Discussion in 'Speaker's Corner' started by Irish_Tom, 1 Jan 2021.
Is foie gras even any good?
Not my bag, I generally don't like fatty foods and its about 50% fat by weight
I suppose its tasty(ish), but its not like there aren't loads of other tasty foods that don't involve significant animal cruelty
A good smooth light pate for example would be far more preferable to fois gras to me
Yeah not sure if I could do that, I go as far as a nice bit of fat on a steak but only with an accompanying bit of meat (not by itself).
Notice how the fastest vaccine rollout sound bites are still on holiday? Like the rates of death, I am sure it's now inappropriate to do comparisons.
It's extremely delicate and smooth. The fat isn't like that on a steak at all. It (the liver) has a texture like soft butter, and the flavour is .. well.. liver. Like a lot of french cuisine the accompanying sauce/jus is where most of the flavour is and the main component (the foie gras) is there for texture and subtlety.
There is "ethical" foie gras available (the ducks and geese feed naturally on food that is very calorific compared to their usual feed) even in the UK but the lovers of the force fed will turn purple with anger trying to convince you it isn't the same.
e2: also just to add that foie gras is a product of "gavage feeding" - literally force fed. That's not just over-fed. The ducks and geese have food literally forced down their throats (usually a hose with liquified food) until their stomachs are near bursting, for at least 12 days before slaughter.
It really kinda is
It isn't the same. It is, however, perfectly nice and a decent enough substitute.
It's also still debatable if it is actually ethical to have fowl living with livers 4x their normal size
The U.K. and other places have been feeding livestock with hormone and chemically enhancing foods for years. There are breeds of beef stock that have problems.
I like it’s but also understand the ethical point of view.
No they haven't. All countries in the EU banned hormone fed/treated livestock in 1989, and the UK is yet to repeal that.
Oh the irony of Kermit entering this thread with his head so far up where the sun doesn't shine, ready to drop his bomb of an accusation about Remainers always attributing the bad to brexit and the good to not-brexit, only to completely miss the 2 or 3 pages of posts immediately before his post where there's nothing but remainers discussing the one single (al be it absolutely tiny) positive to come out of brexit to date.
I hear cocaine is really cheap. Is that a dividend?
I see that we've announced a defence agreement between the UK, US and Australia, the biggest part of which seems to be the sharing of nuclear technology to allow them (Australia) access to nuclear powered attack submarines.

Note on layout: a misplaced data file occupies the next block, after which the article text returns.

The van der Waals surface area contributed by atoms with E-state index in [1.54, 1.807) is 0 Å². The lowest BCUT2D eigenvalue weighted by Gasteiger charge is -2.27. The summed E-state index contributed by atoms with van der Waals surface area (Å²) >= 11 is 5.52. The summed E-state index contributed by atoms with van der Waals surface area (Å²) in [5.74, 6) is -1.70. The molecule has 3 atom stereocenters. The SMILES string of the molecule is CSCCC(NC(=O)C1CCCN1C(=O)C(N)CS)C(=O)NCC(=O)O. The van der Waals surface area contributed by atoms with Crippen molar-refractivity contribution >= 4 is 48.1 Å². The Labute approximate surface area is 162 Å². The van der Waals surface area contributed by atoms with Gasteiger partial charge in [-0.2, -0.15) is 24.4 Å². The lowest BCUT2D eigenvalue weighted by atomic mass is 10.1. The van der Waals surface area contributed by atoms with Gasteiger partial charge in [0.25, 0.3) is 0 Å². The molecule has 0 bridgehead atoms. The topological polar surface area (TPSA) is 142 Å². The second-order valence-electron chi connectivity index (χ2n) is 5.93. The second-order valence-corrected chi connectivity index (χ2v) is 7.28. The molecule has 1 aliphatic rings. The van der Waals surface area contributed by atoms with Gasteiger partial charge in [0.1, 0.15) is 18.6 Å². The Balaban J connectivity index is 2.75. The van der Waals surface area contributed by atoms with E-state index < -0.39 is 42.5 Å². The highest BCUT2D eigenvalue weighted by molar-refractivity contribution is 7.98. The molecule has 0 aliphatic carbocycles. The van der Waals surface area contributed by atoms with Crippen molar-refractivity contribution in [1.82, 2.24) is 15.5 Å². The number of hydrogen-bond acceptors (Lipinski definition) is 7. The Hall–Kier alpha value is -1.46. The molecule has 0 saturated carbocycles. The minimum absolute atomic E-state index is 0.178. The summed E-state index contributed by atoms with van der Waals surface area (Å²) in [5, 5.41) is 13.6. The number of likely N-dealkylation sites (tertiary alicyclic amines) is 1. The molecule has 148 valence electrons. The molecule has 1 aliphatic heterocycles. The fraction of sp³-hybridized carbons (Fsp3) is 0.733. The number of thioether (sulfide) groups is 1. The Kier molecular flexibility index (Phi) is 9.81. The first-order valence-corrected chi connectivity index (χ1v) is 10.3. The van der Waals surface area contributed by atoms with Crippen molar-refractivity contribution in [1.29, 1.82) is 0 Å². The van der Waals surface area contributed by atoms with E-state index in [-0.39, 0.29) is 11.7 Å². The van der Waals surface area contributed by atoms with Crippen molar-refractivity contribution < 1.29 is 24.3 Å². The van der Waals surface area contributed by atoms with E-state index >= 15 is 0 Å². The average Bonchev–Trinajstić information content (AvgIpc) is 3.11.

I suspect this will only really benefit the US, we can barely build our own subs let alone anyone else's, plenty of dockyards in the US to build them.
I'm honestly a little puzzled why we're so keen to stick our oar in over in the Pacific, we've just been humiliated by a group of lads with camels and kalashnikovs, can you imagine what China would do?
High time we started focusing on the security of the European continent instead of the ridiculous grand stabdienf that we're somehow still relevant globally
If only there was some sort of official European Union that we could join...
But you only have security if any conflict is half a world away.
If there's fighting in europe itself you're a bit ****ed.
A lot of all the "grand stratagey" stuff is just making sure that no one can push too far, or can actually use violence. Military assets aren't there for fighting in this case they're to keep everyone at the table talking
Surely the remaining 26 can deal with securing their borders without us?
Yes, it's been a disaster for both parties. What's your point?
America getting pawns in place in case it turns into a shooting match. UK still thinks it is a global power. You are right in that it will benefit America mainly. I suspect any research we are doing will be shared with the Americans instead of developing it ourselves and benefitting from it. Never mind when the Americans develop it they will sell it to us.
I can't remember who it was that reported it (guardian, beeb, sky, or someone else entirely) but they were a bit more direct with the point: the pact with Aus and US is a direct effort to "deal with China."
Whatever that means, there was little else to it.
Just checking in how it's going with the new Global Britain
I swear I only saw a video yesterday on YT where Archie Norman was blaming 'out of date customs procedures' for issues in France, and doing his best to avoid the B word.
Edit - yeah....
We chose to become a third country.
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